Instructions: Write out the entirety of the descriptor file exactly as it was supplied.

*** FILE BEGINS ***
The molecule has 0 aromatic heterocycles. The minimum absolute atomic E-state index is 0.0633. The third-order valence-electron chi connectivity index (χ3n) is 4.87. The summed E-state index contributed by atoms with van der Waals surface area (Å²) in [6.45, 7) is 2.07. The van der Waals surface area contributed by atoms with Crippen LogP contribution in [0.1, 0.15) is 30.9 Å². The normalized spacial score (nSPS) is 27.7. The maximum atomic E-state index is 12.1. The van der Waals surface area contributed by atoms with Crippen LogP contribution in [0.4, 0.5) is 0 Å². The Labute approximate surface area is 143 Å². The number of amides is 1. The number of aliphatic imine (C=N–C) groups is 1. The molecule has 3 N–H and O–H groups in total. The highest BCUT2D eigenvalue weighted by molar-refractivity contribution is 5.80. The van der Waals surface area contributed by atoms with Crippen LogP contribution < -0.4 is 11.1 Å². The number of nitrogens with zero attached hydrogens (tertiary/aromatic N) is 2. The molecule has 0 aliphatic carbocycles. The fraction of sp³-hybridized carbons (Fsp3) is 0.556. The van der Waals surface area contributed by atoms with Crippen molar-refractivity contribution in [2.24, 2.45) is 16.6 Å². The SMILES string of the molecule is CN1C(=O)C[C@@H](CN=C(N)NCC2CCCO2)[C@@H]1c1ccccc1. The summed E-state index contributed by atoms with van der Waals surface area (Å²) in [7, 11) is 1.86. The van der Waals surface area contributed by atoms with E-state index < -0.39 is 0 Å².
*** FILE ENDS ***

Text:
The molecule has 0 aromatic heterocycles. The minimum absolute atomic E-state index is 0.0633. The third-order valence-electron chi connectivity index (χ3n) is 4.87. The summed E-state index contributed by atoms with van der Waals surface area (Å²) in [6.45, 7) is 2.07. The van der Waals surface area contributed by atoms with Crippen LogP contribution in [0.1, 0.15) is 30.9 Å². The normalized spacial score (nSPS) is 27.7. The maximum atomic E-state index is 12.1. The van der Waals surface area contributed by atoms with Crippen LogP contribution in [0.4, 0.5) is 0 Å². The Labute approximate surface area is 143 Å². The number of amides is 1. The number of aliphatic imine (C=N–C) groups is 1. The molecule has 3 N–H and O–H groups in total. The highest BCUT2D eigenvalue weighted by molar-refractivity contribution is 5.80. The van der Waals surface area contributed by atoms with Crippen LogP contribution < -0.4 is 11.1 Å². The number of nitrogens with zero attached hydrogens (tertiary/aromatic N) is 2. The molecule has 0 aliphatic carbocycles. The fraction of sp³-hybridized carbons (Fsp3) is 0.556. The van der Waals surface area contributed by atoms with Crippen molar-refractivity contribution in [2.24, 2.45) is 16.6 Å². The SMILES string of the molecule is CN1C(=O)C[C@@H](CN=C(N)NCC2CCCO2)[C@@H]1c1ccccc1. The summed E-state index contributed by atoms with van der Waals surface area (Å²) in [7, 11) is 1.86. The van der Waals surface area contributed by atoms with E-state index < -0.39 is 0 Å².